Attack on Titan – The One Anime Where Character Deaths Aren’t Spoilers

(originally posted May 2nd 2014)

(WARNING: The following post contains spoilers for ‘Attack on Titan’)


Let’s face it. You’ve probably already watched ‘Attack on Titan.’ I don’t need to tell you why you should watch it. It’s quite possibly the biggest anime in recent years, rivalling the popularity of the likes of ‘Bleach’ and ‘One Piece.’ Everywhere you go online, you’re bound to find something ‘Attack on Titan’ related. So, rather than explain why one should watch it, I shall simply give my personal thoughts on the series thus far.

Set in a world where giant monsters called Titans have wiped out most of humanity and forced them to live in the safety of a country surrounded by three walls, the story focuses on Eren Yeager and his quest to kill the Titans after they destroy his home and kill his mother, by joining the military alongside his adopted sister Mikasa Ackerman and best friend Armin Arlert.

From this point onwards, the story is just misery upon misery. I’m serious, barely anything good happens in this anime. And when it does happen, it’s usually followed by something bad. Seriously.

“Hooray, we passed training and are now part of the military – Oh wait; the Titans are back and broken through the wall.”

“Hooray, we’ve figured out a way to block the hole and stop the Titans – Oh wait, the plan’s gone horribly wrong.”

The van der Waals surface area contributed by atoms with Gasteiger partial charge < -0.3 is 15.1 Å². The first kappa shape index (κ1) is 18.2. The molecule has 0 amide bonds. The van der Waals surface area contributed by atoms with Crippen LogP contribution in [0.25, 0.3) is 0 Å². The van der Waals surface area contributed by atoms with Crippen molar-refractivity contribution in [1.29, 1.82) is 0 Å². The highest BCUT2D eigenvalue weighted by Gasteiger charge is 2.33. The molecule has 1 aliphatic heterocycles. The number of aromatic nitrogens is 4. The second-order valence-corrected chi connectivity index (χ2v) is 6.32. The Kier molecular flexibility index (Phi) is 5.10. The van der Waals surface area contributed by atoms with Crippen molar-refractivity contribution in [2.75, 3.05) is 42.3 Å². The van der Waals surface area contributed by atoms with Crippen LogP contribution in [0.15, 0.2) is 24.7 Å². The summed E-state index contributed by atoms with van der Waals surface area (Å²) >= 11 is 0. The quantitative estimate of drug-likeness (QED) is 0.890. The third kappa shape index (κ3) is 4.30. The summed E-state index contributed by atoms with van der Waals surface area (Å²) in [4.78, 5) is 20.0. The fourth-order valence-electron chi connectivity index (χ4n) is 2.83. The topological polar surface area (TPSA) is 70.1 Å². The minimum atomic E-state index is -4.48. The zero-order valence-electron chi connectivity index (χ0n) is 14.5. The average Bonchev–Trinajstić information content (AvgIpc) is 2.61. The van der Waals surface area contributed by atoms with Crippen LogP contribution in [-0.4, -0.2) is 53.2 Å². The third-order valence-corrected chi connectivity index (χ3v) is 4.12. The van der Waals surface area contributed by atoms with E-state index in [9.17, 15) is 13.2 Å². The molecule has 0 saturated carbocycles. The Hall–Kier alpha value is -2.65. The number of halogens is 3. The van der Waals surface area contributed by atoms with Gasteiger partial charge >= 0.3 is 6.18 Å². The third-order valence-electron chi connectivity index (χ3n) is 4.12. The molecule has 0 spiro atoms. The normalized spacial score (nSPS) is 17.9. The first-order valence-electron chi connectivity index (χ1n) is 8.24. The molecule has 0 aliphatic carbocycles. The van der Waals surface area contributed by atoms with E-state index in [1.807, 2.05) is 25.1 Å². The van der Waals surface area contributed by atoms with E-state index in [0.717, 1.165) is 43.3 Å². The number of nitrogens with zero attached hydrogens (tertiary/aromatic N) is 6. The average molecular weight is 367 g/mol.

“Hooray, we’ve blocked the hole – Oh wait, the majority of our friends and fellow soldiers are dead.”

Normally, I can’t stand it when nothing but terrible things befall the characters because then it devalues them in my eyes. Why should I care about them when clearly nothing good will ever happen? I’d like some hope please.

But, weirdly enough, the way ‘AoT’ handles it is bizarrely refreshing. There’s a scene in the first episode where a woman is informed her son, a soldier, was killed by Titans and when she asks the commander if he died for humanity’s sake, the commander just breaks down and says all his soldiers are dying for nothing. I was shocked. No false reassurance or optimism. This show is filled with people who admit to being scared and people who only want to stay alive. It was oddly engrossing to watch a society like this.


Now, what about the characters themselves? Eren functions as a protagonist but I wasn’t ever invested in his whole revenge scheme. He’s more of a symbol of hope in my eyes, which he becomes midway through the series. Although when the last episode ended, I did find myself wondering where things would go for him next, and I do feel worried for him.


As for Mikasa and Armin, I didn’t like them all that much at first, but both gradually became awesome in their own ways. Mikasa was established early on as one of the series’ resident badasses but I honestly got bored of it pretty fast. Then the episode explaining her backstory happened and she suddenly started displaying actual emotion. Seeing Mikasa express concern, happiness, fear and anger is far more engaging than just seeing her kill a Titan for the eighth time.


Armin, on the other hand, I just could not stand. Yes, I get it, you’re scared. Shut up and move on! Okay, that’s harsh, he has every right to be afraid, but it’s the self-pitying that pissed me off. He keeps going on about how useless he is and how dare he try and help Eren and Mikasa and how his best friends probably view him as a hindrance – Oh get over yourself, Armin! Fortunately, after the battle at Trost District, Armin’s strengths begin coming in to play. It’s always been apparent that he’s incredibly smart, and once he starts using his brain to make strategies as well as some off-the-cuff improvising, his whinging is soon gone and replaced with his own brand of badassness.